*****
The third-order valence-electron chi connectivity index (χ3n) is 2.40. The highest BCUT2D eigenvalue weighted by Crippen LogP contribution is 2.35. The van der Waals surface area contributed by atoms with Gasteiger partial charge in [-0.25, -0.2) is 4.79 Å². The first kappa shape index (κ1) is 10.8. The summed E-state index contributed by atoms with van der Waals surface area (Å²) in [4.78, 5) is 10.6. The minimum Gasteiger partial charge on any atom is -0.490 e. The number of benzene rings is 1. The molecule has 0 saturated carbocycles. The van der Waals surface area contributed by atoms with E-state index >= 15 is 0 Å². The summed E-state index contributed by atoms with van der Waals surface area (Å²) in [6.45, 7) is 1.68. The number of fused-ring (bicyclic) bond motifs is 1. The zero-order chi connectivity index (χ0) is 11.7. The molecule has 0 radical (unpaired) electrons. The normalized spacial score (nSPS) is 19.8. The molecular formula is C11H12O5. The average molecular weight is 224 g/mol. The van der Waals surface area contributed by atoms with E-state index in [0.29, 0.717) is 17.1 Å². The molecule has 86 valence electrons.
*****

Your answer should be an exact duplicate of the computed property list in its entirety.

The third-order valence-electron chi connectivity index (χ3n) is 2.40. The highest BCUT2D eigenvalue weighted by Crippen LogP contribution is 2.35. The van der Waals surface area contributed by atoms with Gasteiger partial charge in [-0.25, -0.2) is 4.79 Å². The first kappa shape index (κ1) is 10.8. The summed E-state index contributed by atoms with van der Waals surface area (Å²) in [4.78, 5) is 10.6. The minimum Gasteiger partial charge on any atom is -0.490 e. The number of benzene rings is 1. The molecule has 0 saturated carbocycles. The van der Waals surface area contributed by atoms with E-state index >= 15 is 0 Å². The summed E-state index contributed by atoms with van der Waals surface area (Å²) in [6.45, 7) is 1.68. The number of fused-ring (bicyclic) bond motifs is 1. The zero-order chi connectivity index (χ0) is 11.7. The molecule has 0 radical (unpaired) electrons. The normalized spacial score (nSPS) is 19.8. The molecular formula is C11H12O5. The average molecular weight is 224 g/mol. The van der Waals surface area contributed by atoms with E-state index in [0.29, 0.717) is 17.1 Å². The molecule has 86 valence electrons.